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The Moody Blues - Seventh Sojourn CD (album) cover

SEVENTH SOJOURN

The Moody Blues

 

Crossover Prog

3.65 | 195 ratings

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Chicapah
Prog Reviewer
2 stars I didn't care much for this album when it came out in November 1972 so I immediately shelved it. Now, almost 35 years later, I decided to give it a fresh go 'round and listen to it with unbiased ears. I'm sorry to report that it hasn't gotten any better with age. I'm still sticking with my assessment that the Moody Blues hit their peak with "A Question of Balance" in 1970 and went into a steep decline afterwards. Their creative well had run dry.

For a band that always seemed to know how to get their records off to a rousing, dynamic start this one is a big disappointment in that department. The Al Green-like soul beat laid down by drummer Graeme Edge is promising in its own semi-funky way but once the music to Mike Pinder's lame "Lost in a Lost World" begins all hope is. lost. Surely someone in the control room could have mentioned the too-obvious fact that Pinder's voice and the backing harmonies are off key but maybe internal political detente prevented that from happening. What a shame. It's an awful way to start an album. Usually I can look forward to Justin Hayward's songs to save the day on their projects but in this case his syrupy, uninspired "New Horizons" does nothing for me despite his usual charismatic singing. Overall it's a let down but it gets worse.

The unpredictable Ray Thomas delivers what sounds like a folksy sea shanty in "For My Lady," complete with salty recorders and accordion. Ray's tunes are more often than not a bit on the corny side but when the swarthy tars on deck start singing la-las in a yo-ho-ho pirate style at the end I have to shake my head in disbelief. If it was done as a joke it would be one thing but it's not. It's just silly. John Lodge's "Isn't Life Strange" is next and the Bee Gees influence on the verse is blatant in its mimicry. It's also at this juncture that I really start to miss the unmistakable sound of the good ol' Mellotron. I know they were experimenting with a new symphonic keyboard called the Chamberlin at the time but the thin sound it produces is no match for its predecessor. I know a lot of their fans love this song but to me the chorus is needlessly overwrought and the high harmony part is off just enough to make your spine cringe. It's almost as if they're not paying attention to the necessary details.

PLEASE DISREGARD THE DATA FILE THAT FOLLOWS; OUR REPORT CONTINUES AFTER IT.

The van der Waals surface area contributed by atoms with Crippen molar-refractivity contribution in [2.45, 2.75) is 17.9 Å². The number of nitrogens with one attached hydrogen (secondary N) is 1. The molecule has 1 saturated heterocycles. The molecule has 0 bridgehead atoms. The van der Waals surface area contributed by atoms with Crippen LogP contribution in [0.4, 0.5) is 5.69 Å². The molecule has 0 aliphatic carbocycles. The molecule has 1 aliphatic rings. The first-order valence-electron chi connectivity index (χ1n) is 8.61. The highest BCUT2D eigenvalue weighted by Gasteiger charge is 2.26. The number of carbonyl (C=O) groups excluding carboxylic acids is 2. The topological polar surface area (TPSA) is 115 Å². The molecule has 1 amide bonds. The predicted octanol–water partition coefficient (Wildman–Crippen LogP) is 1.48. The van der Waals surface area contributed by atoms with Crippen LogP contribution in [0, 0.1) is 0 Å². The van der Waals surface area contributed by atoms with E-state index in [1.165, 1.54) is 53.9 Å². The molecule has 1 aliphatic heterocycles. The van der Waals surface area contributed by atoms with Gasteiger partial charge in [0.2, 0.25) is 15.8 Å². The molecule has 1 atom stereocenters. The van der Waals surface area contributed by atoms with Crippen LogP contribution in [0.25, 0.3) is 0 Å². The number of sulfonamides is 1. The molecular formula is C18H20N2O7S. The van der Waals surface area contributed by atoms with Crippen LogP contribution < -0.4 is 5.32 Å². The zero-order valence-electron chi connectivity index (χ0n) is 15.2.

"You and Me" is finally a welcome improvement and the apex of the album. This up-tempo song from the writing combo of Hayward and Edge features a much tighter rhythm track and the best melody on the record. Justin's fat guitar tone and tasteful layering really make the tune stand out. Hayward's "Land of Make Believe" follows but once again I feel that it falls below his usual high standards. It's as if his heart just isn't into it anymore so he overproduced the cut to compensate. Yet it's a Grammy winner in comparison to Pinder's dismal "When You're a Free Man." Mike's shaky warbling is all over the place as he sings flat and sharp repeatedly through this mess of a tune. I have no desire to disparage it more than that so I'll move on like it didn't happen. Lodge's "I'm Just a Singer (in a rock and roll band)" serves as the caboose on this slow train and, while it's not a great song by any means, it ain't half bad. It definitely has a full, distinctive sound and the band's enthusiastic outburst at the end displays more emotion than all the tracks put together.

And maybe the boisterous finale was fitting because that noticeable expression of relief marked the beginning of a five-year-long vacation that the Moody Blues obviously needed to take from each other. (In fact, Pinder never came back from his sabbatical.) They had milked their patented formula for all it was worth and they were stuck in a rut that the music world had long since moved forward from. The internal stresses and conflicts of the band could no longer be overcome and the quality of their art was suffering as is exemplified here on "Seventh Sojourn." It's just not very good and their loyal followers deserved better. 1.5 stars.

Chicapah | 2/5 |

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